In 1971 Nixon was recorded saying about Rumsfeld "at least Rummy is tough enough" and "He's a ruthless little bastard. You can be sure of that."
Later in Ford's presidency, Rumsfeld became White House Chief of Staff, where he served from 1974 to 1975. In October 1975, Ford reshuffled his cabinet in the Halloween Massacre. He named Rumsfeld to become the 13th U.S. Secretary of Defense; George H. W. Bush became Director of Central Intelligence. According to Bob Woodward's 2002 book Bush at War, a rivalry developed between the two men and "Bush senior was convinced that Rumsfeld was pushing him out to the CIA to end his political career.
From 1977 to 1985 Rumsfeld served as Chief Executive Officer, President, and then Chairman of G. D. Searle & Company, (the inventor of ASPERTAME) a worldwide pharmaceutical company based in Skokie, Illinois. During his tenure at Searle, Rumsfeld led the company's financial turnaround, thereby earning awards as the Outstanding Chief Executive Officer in the Pharmaceutical Industry from the Wall Street Transcript (1980) and Financial World (1981). Searle is also known for its release of Enovid, the first commercial oral contraceptive, in 1960. In 1985, Searle was sold to Monsanto Company. Rumsfeld is believed to have earned around $12 million from this sale.
Rumsfeld defended the Bush administration's decision to detain enemy combatants without protection under the Third Geneva Convention. There was therefore a large amount of pressure from many American organizations and international bodies to enforce the Geneva Conventions. Because of this, critics (including the U.S. Senate Armed Services Committee 11-08 Executive Summary, vote 17-0) would hold Rumsfeld personally responsible for the Abu Ghraib torture and prisoner abuse scandal. Rumsfeld himself said, "These events occurred on my watch as secretary of defense. I am accountable for them."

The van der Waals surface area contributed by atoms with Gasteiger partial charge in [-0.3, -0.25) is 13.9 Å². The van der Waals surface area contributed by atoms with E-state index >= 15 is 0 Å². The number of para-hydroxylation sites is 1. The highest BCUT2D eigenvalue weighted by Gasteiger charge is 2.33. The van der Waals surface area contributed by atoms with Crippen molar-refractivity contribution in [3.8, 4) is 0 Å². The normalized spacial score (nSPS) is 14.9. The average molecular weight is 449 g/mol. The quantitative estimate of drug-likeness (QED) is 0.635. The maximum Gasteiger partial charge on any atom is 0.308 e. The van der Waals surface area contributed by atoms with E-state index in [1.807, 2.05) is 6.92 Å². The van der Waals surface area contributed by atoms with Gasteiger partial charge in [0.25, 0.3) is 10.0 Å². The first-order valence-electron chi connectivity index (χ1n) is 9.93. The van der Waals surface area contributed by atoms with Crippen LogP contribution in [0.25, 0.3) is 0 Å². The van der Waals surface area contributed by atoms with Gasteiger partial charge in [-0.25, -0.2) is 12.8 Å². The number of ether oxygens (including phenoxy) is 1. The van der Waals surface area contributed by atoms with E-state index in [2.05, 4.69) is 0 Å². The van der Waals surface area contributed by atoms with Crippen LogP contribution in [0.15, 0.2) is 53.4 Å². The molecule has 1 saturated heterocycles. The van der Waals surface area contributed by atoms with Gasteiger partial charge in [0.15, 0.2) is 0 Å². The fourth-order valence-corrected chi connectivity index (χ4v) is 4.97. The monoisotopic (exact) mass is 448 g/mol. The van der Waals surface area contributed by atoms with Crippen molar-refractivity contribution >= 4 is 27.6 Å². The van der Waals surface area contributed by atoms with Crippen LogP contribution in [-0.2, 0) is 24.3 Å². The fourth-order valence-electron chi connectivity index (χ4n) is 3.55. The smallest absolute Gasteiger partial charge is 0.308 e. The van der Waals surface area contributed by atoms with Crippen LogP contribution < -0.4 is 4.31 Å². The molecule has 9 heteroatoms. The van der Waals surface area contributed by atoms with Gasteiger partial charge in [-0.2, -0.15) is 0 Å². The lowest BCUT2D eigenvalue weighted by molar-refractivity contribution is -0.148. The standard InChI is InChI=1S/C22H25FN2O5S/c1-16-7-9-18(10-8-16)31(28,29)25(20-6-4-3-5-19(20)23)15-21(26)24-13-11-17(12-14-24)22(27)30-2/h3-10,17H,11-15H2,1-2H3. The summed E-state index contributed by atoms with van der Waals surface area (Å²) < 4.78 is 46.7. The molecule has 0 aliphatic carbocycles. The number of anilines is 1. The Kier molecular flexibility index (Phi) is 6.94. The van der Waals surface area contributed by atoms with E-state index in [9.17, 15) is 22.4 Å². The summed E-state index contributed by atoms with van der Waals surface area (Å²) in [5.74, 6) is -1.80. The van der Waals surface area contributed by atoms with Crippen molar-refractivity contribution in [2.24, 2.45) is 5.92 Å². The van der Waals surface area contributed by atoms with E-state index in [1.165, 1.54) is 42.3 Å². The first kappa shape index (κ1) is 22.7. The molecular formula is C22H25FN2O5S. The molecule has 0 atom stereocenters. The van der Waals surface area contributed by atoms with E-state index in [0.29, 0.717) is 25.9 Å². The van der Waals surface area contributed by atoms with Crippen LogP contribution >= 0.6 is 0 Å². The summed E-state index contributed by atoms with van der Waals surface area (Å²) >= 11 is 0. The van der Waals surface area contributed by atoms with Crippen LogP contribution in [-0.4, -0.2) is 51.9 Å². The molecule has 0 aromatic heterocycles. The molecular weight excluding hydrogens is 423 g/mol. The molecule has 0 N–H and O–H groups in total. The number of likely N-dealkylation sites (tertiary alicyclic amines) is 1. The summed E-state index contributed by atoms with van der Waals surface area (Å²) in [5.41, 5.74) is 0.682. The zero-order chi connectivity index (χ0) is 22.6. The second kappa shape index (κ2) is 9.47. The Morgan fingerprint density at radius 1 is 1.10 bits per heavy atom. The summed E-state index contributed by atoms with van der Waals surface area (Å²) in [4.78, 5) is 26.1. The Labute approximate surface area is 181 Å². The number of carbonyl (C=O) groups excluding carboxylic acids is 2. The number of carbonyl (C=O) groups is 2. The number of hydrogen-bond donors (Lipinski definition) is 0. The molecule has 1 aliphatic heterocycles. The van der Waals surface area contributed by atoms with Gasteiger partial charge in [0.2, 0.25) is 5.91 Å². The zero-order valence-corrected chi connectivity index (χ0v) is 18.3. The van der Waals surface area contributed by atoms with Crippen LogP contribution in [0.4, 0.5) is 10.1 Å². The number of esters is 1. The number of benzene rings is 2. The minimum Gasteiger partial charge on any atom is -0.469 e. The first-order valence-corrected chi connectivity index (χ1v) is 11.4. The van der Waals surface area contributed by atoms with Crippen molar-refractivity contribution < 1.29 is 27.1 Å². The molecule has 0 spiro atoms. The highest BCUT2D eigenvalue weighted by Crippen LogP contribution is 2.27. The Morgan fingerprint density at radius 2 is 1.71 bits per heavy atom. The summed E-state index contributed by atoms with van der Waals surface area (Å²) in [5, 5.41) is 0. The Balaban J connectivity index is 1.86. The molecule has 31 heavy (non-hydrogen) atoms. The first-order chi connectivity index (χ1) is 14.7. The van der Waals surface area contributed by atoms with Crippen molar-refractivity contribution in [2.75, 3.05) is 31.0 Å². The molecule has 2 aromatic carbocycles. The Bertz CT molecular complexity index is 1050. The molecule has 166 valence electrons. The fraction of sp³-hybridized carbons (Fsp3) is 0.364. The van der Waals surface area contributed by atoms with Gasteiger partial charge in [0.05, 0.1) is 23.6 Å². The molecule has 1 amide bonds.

After the Iraq invasion in 2003, U.S. troops, the sole power in the city at the time, were intensely criticized for not protecting the treasures at the museum and other cultural institutions like the national library and the Saddam Art Center, a museum of modern Iraqi art.
When asked at the time why U.S. troops did not actively seek to stop the lawlessness, then-Defense Secretary Donald H. Rumsfeld famously said: "Stuff happens ... and it's untidy and freedom's untidy, and free people are free to make mistakes and commit crimes and do bad things. They're also free to live their lives and do wonderful things. And that's what's going to happen here."
In an unprecedented move in modern U.S. history, eight retired generals and admirals called for Rumsfeld to resign in early 2006 in what was called the "Generals Revolt," accusing him of "abysmal" military planning and lack of strategic competence. Rumsfeld rebuffed these criticisms, stating that "out of thousands and thousands of admirals and generals, if every time two or three people disagreed we changed the secretary of defense of the United States, it would be like a merry-go-round." Commentator Pat Buchanan reported at the time that "Washington Post columnist David Ignatius, who travels often to Iraq and supports the war, says that the generals' and admirals' views mirror those of 75 percent of the officers in the field, and probably more." Bush responded to the criticism by stating that Rumsfeld is "exactly what is needed," and also defended him in his controversial decider remark.